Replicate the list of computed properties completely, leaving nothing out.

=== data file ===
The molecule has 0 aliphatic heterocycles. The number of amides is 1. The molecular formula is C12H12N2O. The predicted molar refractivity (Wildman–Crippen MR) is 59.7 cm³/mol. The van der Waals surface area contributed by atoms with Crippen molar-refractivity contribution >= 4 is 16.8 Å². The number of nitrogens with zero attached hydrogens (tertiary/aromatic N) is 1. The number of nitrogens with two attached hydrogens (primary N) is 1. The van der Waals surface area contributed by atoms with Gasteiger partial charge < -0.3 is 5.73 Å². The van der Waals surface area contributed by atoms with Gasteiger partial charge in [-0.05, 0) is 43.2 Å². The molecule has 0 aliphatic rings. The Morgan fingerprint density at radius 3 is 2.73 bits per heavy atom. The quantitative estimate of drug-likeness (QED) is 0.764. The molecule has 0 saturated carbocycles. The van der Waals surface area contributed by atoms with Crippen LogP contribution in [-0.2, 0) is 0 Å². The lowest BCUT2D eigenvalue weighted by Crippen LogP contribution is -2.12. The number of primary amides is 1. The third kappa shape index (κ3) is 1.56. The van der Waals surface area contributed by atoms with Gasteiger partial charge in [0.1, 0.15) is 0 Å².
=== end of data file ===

The molecule has 0 aliphatic heterocycles. The number of amides is 1. The molecular formula is C12H12N2O. The predicted molar refractivity (Wildman–Crippen MR) is 59.7 cm³/mol. The van der Waals surface area contributed by atoms with Crippen molar-refractivity contribution >= 4 is 16.8 Å². The number of nitrogens with zero attached hydrogens (tertiary/aromatic N) is 1. The number of nitrogens with two attached hydrogens (primary N) is 1. The van der Waals surface area contributed by atoms with Gasteiger partial charge < -0.3 is 5.73 Å². The van der Waals surface area contributed by atoms with Gasteiger partial charge in [-0.05, 0) is 43.2 Å². The molecule has 0 aliphatic rings. The Morgan fingerprint density at radius 3 is 2.73 bits per heavy atom. The quantitative estimate of drug-likeness (QED) is 0.764. The molecule has 0 saturated carbocycles. The van der Waals surface area contributed by atoms with Crippen LogP contribution in [-0.2, 0) is 0 Å². The lowest BCUT2D eigenvalue weighted by Crippen LogP contribution is -2.12. The number of primary amides is 1. The third kappa shape index (κ3) is 1.56. The van der Waals surface area contributed by atoms with Gasteiger partial charge in [0.1, 0.15) is 0 Å².